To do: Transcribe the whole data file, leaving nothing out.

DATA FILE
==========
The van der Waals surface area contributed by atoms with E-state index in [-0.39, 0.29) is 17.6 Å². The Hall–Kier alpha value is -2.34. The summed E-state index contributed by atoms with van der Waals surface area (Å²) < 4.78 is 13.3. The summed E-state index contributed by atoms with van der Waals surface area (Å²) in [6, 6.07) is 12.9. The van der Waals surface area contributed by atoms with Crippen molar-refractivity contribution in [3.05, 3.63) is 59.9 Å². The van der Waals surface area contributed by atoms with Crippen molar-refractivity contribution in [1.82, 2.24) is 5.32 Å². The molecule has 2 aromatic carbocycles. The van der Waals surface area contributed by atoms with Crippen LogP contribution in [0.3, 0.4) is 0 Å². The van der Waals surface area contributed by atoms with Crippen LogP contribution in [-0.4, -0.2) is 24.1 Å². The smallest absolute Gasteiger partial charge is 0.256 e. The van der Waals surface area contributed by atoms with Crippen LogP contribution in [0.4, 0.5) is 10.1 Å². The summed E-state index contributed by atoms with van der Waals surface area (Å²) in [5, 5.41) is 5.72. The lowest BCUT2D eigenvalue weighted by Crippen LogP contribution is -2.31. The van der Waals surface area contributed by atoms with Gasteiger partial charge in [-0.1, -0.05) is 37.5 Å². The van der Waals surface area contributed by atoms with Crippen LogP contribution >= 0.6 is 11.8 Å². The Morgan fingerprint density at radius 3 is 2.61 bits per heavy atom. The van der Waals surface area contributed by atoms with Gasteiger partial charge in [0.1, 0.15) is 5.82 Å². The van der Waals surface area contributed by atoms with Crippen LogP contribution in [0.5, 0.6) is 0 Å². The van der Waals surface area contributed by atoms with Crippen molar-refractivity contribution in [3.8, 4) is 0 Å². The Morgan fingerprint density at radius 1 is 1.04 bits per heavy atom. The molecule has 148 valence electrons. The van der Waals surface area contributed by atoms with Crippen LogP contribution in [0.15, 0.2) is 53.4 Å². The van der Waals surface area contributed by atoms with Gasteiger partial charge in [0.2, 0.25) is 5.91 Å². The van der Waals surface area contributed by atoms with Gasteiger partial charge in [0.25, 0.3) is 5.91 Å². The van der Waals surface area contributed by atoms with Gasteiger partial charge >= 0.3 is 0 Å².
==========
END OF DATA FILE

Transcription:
The van der Waals surface area contributed by atoms with E-state index in [-0.39, 0.29) is 17.6 Å². The Hall–Kier alpha value is -2.34. The summed E-state index contributed by atoms with van der Waals surface area (Å²) < 4.78 is 13.3. The summed E-state index contributed by atoms with van der Waals surface area (Å²) in [6, 6.07) is 12.9. The van der Waals surface area contributed by atoms with Crippen molar-refractivity contribution in [3.05, 3.63) is 59.9 Å². The van der Waals surface area contributed by atoms with Crippen molar-refractivity contribution in [1.82, 2.24) is 5.32 Å². The molecule has 2 aromatic carbocycles. The van der Waals surface area contributed by atoms with Crippen LogP contribution in [0.3, 0.4) is 0 Å². The van der Waals surface area contributed by atoms with Crippen LogP contribution in [-0.4, -0.2) is 24.1 Å². The smallest absolute Gasteiger partial charge is 0.256 e. The van der Waals surface area contributed by atoms with Crippen LogP contribution in [0.4, 0.5) is 10.1 Å². The summed E-state index contributed by atoms with van der Waals surface area (Å²) in [5, 5.41) is 5.72. The lowest BCUT2D eigenvalue weighted by Crippen LogP contribution is -2.31. The van der Waals surface area contributed by atoms with Gasteiger partial charge in [-0.1, -0.05) is 37.5 Å². The van der Waals surface area contributed by atoms with Crippen LogP contribution >= 0.6 is 11.8 Å². The Morgan fingerprint density at radius 3 is 2.61 bits per heavy atom. The van der Waals surface area contributed by atoms with Gasteiger partial charge in [0.1, 0.15) is 5.82 Å². The van der Waals surface area contributed by atoms with Crippen LogP contribution in [0.5, 0.6) is 0 Å². The van der Waals surface area contributed by atoms with Crippen molar-refractivity contribution in [3.8, 4) is 0 Å². The Morgan fingerprint density at radius 1 is 1.04 bits per heavy atom. The molecule has 148 valence electrons. The van der Waals surface area contributed by atoms with Crippen LogP contribution in [0.15, 0.2) is 53.4 Å². The van der Waals surface area contributed by atoms with Gasteiger partial charge in [0.2, 0.25) is 5.91 Å². The van der Waals surface area contributed by atoms with Gasteiger partial charge in [0.25, 0.3) is 5.91 Å². The van der Waals surface area contributed by atoms with Gasteiger partial charge >= 0.3 is 0 Å².